Tables for the determination of space group for single crystals, twinned crystals and crystals with a specialized metric are presented in the form of a spreadsheet for use on a computer. There are 14 tables, one for each of the Bravais-lattice types. The content of the tables is arranged so that at the intersection of rows, displaying the conditions for reflection, and of columns, displaying the Laue and crystal classes, one finds those space groups compatible with the observed Bravais-lattice type, the conditions for reflection and the Laue and crystal classes. The tables are intended to be of direct use to an experimentalist working with an unknown structure. PMID:26422223

  3. Numerical treatment of the one-group half-space problem with anisotropic scattering

    SciTech Connect

    Alani, M.A.; Ganapol, B.D.

    1994-12-31

    Currently, several reliable computational methods exist for one-group half-space problems, including the F{sub N} method and the Laplace transform inversion technique from which to choose. Previously the Laplace transform method has been shown to provide an efficient method to obtain numerical values for the scalar flux. The method utilizes software designed to evaluate Laplace transform inversions numerically with both mainframe and personal computer computational environments. At present the inversion method allows the routine calculation of fluxes for half-space problems only with isotropic scattering. This calculation requires only the expression for the exiting angular intensity from the half-space. In this paper, we extend the inversion method to include anisotropic scattering.

  4. Range Commanders Council Meteorology Group 88th Meeting: NASA Marshall Space Flight Center Task Report, 2004

    NASA Technical Reports Server (NTRS)

    Roberts, Barry C.

    2004-01-01

    Supported Return-to-Flight activities by providing surface climate data from Kennedy Space Center used primarily for ice and dew formation studies, and upper air wind analysis primarily used for ascent loads analyses. The MSFC Environments Group's Terrestrial and Planetary Environments Team documented Space Shuttle day-of-launch support activities by publishing a document in support of SSP Return-to-Flight activities entitled "Space Shuttle Program Flight Operations Support". The team also formalized the Shuttle Natural Environments Technical Panel and chaired the first special session of the SSP Natural Environments Panel meeting at KSC, November 4-7,2003.58 participants from NASA, DOD and other government agencies from across the country attended the meeting.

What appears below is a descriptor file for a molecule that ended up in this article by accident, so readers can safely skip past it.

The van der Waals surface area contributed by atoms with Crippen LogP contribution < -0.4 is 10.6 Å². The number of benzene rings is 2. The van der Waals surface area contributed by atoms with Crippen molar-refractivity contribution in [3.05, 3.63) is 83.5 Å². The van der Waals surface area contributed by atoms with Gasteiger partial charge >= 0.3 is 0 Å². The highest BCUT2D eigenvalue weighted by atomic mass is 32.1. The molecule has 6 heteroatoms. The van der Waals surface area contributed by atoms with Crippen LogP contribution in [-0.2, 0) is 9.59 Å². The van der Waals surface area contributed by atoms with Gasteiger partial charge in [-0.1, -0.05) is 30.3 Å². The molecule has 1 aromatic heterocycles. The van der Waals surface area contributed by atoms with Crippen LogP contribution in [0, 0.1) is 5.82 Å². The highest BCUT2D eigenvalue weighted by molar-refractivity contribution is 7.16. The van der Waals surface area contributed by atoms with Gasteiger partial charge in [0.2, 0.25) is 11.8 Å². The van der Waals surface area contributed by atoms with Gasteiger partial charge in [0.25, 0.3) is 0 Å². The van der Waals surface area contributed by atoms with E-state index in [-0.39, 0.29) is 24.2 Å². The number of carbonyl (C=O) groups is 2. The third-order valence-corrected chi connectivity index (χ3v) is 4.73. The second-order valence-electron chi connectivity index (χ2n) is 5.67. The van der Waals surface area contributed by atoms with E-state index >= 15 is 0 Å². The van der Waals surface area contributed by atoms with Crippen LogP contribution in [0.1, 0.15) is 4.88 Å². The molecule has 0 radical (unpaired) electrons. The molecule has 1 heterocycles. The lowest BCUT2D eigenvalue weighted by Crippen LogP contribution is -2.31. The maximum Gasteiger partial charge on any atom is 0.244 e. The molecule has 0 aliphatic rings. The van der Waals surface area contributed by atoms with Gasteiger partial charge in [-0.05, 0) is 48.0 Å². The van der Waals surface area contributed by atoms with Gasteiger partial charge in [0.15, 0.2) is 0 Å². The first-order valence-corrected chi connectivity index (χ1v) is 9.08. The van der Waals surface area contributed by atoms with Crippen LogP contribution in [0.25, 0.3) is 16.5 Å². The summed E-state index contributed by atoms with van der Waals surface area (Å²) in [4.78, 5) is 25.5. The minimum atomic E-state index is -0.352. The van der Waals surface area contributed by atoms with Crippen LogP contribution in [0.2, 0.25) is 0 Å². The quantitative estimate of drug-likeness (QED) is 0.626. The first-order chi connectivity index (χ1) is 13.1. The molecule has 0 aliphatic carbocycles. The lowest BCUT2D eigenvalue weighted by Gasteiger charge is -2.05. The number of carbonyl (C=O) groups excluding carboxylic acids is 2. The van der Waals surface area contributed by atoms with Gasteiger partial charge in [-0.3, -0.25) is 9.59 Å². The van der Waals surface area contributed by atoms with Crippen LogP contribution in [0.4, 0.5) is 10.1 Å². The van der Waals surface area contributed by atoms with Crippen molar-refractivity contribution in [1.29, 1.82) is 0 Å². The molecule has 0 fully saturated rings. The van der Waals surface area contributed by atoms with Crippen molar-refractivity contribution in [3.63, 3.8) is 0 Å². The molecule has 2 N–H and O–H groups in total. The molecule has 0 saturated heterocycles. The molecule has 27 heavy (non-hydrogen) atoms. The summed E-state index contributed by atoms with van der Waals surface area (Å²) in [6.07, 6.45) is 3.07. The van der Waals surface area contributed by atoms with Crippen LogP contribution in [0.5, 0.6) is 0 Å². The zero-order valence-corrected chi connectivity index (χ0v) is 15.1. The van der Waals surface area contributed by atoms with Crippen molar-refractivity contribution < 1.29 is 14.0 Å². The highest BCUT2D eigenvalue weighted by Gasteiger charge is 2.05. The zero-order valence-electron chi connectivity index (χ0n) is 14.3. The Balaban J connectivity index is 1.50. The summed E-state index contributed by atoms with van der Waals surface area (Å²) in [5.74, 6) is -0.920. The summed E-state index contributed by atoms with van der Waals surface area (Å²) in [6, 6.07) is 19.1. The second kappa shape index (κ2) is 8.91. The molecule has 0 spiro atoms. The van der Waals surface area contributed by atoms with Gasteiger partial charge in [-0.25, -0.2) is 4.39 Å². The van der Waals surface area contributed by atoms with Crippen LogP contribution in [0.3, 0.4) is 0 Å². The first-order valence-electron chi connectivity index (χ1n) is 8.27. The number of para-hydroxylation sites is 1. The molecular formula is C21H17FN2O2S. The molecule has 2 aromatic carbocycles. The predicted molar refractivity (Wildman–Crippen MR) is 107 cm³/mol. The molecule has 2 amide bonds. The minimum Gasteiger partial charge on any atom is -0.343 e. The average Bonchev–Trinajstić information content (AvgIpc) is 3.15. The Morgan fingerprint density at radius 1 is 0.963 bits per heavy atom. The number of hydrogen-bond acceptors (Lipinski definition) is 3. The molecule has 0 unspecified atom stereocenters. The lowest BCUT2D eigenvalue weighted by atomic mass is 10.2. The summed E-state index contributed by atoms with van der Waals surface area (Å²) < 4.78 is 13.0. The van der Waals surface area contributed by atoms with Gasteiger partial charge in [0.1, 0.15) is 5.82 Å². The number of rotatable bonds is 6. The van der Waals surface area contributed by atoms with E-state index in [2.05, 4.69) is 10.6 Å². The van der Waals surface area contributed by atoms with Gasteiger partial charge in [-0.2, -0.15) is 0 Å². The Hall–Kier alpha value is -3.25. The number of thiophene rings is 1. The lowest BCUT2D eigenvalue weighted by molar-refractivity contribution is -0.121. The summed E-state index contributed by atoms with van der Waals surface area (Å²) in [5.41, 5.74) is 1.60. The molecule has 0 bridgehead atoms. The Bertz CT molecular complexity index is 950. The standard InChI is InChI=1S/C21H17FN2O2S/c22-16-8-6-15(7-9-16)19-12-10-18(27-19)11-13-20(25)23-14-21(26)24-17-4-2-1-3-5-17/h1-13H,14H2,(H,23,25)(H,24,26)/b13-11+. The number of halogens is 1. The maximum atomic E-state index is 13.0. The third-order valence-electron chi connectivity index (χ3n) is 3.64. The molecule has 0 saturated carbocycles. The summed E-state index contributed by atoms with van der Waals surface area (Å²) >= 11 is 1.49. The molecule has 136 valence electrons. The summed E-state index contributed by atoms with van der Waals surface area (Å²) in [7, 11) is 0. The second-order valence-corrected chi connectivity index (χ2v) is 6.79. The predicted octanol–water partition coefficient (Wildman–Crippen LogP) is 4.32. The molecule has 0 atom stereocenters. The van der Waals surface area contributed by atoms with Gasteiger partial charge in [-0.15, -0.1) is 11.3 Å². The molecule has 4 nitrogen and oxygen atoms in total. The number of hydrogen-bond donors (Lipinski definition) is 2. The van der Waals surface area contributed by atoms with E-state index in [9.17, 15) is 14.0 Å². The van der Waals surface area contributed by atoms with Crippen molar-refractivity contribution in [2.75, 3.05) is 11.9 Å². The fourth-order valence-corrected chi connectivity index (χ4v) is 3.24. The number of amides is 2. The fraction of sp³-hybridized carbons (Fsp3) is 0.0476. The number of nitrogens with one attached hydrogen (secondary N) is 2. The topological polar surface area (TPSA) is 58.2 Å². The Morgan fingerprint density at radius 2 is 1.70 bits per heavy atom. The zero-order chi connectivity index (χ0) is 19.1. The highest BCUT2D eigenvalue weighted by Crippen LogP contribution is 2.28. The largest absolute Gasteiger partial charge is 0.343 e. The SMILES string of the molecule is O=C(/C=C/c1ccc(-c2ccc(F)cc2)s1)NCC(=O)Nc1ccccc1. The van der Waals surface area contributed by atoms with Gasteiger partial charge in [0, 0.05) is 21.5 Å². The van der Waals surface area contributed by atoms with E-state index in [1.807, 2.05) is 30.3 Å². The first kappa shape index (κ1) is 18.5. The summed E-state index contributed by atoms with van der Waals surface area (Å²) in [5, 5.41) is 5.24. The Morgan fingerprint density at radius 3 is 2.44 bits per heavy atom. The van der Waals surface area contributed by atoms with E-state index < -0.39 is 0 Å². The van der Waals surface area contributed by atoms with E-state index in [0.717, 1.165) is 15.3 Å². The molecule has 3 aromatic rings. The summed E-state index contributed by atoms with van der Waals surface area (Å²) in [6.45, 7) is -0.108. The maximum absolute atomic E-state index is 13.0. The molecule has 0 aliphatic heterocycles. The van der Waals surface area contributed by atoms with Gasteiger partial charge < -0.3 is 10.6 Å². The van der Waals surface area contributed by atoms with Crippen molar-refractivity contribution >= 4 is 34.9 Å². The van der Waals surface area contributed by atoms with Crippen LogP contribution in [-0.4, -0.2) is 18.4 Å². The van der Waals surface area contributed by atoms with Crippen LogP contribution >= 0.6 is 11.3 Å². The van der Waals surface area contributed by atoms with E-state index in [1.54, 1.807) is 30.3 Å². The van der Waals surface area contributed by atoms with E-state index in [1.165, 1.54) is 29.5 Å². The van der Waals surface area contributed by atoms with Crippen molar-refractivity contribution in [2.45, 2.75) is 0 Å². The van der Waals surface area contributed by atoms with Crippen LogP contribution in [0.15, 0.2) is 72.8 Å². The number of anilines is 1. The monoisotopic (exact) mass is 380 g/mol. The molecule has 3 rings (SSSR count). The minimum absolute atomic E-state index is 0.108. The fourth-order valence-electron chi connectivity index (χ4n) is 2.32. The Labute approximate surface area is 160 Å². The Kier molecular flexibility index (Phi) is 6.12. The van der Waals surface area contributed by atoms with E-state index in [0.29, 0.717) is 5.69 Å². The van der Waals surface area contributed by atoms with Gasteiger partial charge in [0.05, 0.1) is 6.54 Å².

5. Planning and managing future space facility projects. [management by objectives and group dynamics

    NASA Technical Reports Server (NTRS)

    Sieber, J. E.; Wilhelm, J. A.; Tanner, T. A.; Helmreich, R. L.; Burgenbauch, S. F.

    1979-01-01

    To learn how ground-based personnel of a space project plan and organize their work and how such planning and organizing relate to work outcomes, longitudinal study of the management and execution of the Space Lab Mission Development Test 3 (SMD 3) was performed at NASA Ames Research Center. A view of the problems likely to arise in organizations and some methods of coping with these problems are presented as well as the conclusions and recommendations that pertain strictly to SMD 3 management. Emphasis is placed on the broader context of future space facility projects and additional problems that may be anticipated. A model of management that may be used to facilitate problem solving and communication - management by objectives (MBO) is presented. Some problems of communication and emotion management that MBO does not address directly are considered. Models for promoting mature, constructive and satisfying emotional relationships among group members are discussed.

  6. Report from the MPP Working Group to the NASA Associate Administrator for Space Science and Applications